1. Conduct all tests outdoors. Pressurized stoves might not explode, but things can go wrong. Tape or glue can fail causing parts to separate and spew flaming fuel surprising distances.
2. The plan for what you term 'double wall' escapes me. Do you mean a Trangia type with a central well? Seems unlikely if you are planning to use a priming tray and filler hole. Or are you describing a variation of the low pressure side burner stove which usually has an open top that is sealed by placing the pot directly on the stove which is also the pot support. It sounds as if you plan to have a closed top and a filler hole. If that is the case, you may have a problem:
If the flame jet holes are too large in a sealed stove (using a screw-closed filler hole), the flames can ignite fuel and residual oxygen INSIDE the unit. It might not explode, but it can definitely cause more excitement than you want. Therefore, more small holes are better than fewer large ones on sealed pressurized stoves. Check ZEN stove site for hole sizing for pressurized stoves such as the Photon and the Penney.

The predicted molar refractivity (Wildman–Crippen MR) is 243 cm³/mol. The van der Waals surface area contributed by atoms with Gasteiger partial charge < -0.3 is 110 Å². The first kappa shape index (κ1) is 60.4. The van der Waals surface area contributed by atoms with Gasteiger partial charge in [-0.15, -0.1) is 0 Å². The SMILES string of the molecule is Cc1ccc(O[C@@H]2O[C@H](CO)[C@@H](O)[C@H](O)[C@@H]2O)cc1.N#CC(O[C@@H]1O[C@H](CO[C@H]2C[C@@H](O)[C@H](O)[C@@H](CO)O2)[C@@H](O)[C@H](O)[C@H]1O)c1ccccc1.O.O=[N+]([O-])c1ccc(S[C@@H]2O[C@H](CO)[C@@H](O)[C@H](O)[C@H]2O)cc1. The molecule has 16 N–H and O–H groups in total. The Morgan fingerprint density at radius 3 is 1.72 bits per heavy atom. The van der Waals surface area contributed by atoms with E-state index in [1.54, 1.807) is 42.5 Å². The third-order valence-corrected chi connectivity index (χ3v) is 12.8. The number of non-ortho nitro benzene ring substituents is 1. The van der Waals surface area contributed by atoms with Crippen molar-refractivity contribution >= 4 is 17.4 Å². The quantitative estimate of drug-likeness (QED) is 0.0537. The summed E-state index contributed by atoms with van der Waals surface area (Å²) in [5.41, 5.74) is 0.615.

3. Do you plan to use the large Sterno can or the small one? Pressurized side burner stoves tend to push their flames out pretty far. If you use the large Sterno can, the heat may largely miss the pot. Furthermore, the large can has a greater potential for uncontrolled and unexpected excitement because its larger volume in relation to the amount of fuel means more oxygen inside the stove to be ignited if a jet wears too large or if you have a leak somewhere. Again, don't light these puppies inside the house.